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The sixth Jones Act myth: Reform has to be all or nothing

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The following was published originally as a “Letter from the President” in the Grassroot Institute of Hawaii policy brief “Five myths about the Jones Act,” issued in July 2021.
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The Jones Act has been with us for more than 100 years. In that time, the world has changed and changed again. Yet, the 1920 federal maritime law remains stuck in the past, a relic of the economic and military concerns of a different era. The fact is, if you want to transport goods from one U.S. port to another, the Jones Act says you must use ships that are U.S. flagged and built and mostly owned and crewed by Americans.

Over the last century, a series of myths has grown up to justify the Jones Act’s continued existence. As America’s maritime industry has withered and contracted, the myths have flourished, carefully tended by those who would have us believe that the law bears no blame for the decline of America’s merchant marine.

Now, however, we live in an age of myth-busting. Research and data have shown us how flimsy the rationales for the Jones Act really are.

Is the Jones Act necessary for our national security, to protect jobs or to help our economy? No. As shown in our report, Five myths about the Jones Act — the Jones Act has actually undermined our national security, cost maritime jobs and become an economic burden.

One myth not contained in those pages, but which qualifies as a “sixth” Jones Act myth, is that we must be either totally for the Jones Act or totally against it. In truth, there are ways to bring the Jones Act into the modern era without repealing it.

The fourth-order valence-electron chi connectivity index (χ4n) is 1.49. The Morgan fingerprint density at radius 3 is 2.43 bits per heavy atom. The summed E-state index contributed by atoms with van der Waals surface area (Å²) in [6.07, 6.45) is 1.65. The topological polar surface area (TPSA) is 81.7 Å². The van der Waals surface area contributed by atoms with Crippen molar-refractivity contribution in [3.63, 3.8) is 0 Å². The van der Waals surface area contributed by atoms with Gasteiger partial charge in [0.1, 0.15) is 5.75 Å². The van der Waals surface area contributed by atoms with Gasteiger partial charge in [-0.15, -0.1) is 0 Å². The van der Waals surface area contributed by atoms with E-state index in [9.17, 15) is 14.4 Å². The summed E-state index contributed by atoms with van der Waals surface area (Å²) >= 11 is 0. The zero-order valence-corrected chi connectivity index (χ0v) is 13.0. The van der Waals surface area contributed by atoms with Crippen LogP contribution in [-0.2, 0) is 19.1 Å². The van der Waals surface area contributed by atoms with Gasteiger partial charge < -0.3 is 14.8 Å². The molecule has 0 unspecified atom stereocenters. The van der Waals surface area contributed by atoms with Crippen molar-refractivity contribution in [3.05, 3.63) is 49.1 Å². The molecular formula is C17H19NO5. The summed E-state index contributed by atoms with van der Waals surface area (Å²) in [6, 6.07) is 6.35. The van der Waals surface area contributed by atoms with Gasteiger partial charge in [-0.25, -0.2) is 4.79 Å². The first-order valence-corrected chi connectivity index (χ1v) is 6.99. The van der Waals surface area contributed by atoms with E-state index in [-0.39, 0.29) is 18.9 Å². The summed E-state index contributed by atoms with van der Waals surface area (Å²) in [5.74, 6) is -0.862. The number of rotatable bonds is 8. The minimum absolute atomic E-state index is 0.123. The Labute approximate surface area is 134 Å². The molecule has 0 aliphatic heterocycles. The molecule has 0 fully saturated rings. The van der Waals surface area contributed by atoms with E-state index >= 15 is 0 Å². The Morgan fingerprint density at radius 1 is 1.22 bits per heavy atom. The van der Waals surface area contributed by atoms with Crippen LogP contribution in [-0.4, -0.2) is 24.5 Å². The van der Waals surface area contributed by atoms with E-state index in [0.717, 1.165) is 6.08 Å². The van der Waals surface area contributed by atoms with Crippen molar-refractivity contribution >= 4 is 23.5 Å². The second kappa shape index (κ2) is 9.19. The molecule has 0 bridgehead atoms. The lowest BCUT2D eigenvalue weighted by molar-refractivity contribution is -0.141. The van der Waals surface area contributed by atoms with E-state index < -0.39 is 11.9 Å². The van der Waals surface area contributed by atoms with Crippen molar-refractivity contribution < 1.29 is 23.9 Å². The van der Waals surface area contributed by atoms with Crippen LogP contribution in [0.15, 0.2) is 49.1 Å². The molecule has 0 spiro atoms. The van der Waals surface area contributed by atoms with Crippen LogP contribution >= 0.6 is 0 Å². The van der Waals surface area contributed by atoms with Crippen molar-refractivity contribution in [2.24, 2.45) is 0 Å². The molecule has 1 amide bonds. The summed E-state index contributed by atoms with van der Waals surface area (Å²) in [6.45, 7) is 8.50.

One option is to let Jones Act carriers use ships built overseas, since U.S.-built ships typically cost four to five times more. As in the case of Guam, which already has such an exemption, the result would be more ships in service, more maritime jobs and lower consumer prices.

Another option is to exempt America’s noncontiguous states and territories from the law completely, as is the case with the U.S. Virgin Islands. Another is to expedite the waiver process when no Jones Act-compliant vessels are available to meet a legitimate need, as in the case of large LNG transport vessels.

The point is that modifying the Jones Act does not need to be an all-or-nothing proposition. We do, however, have to stop clinging to the old myths that have propped up the act for so long. Only then can we work together for a more prosperous and stronger America. Only then can we update the Jones Act for the 21st century.

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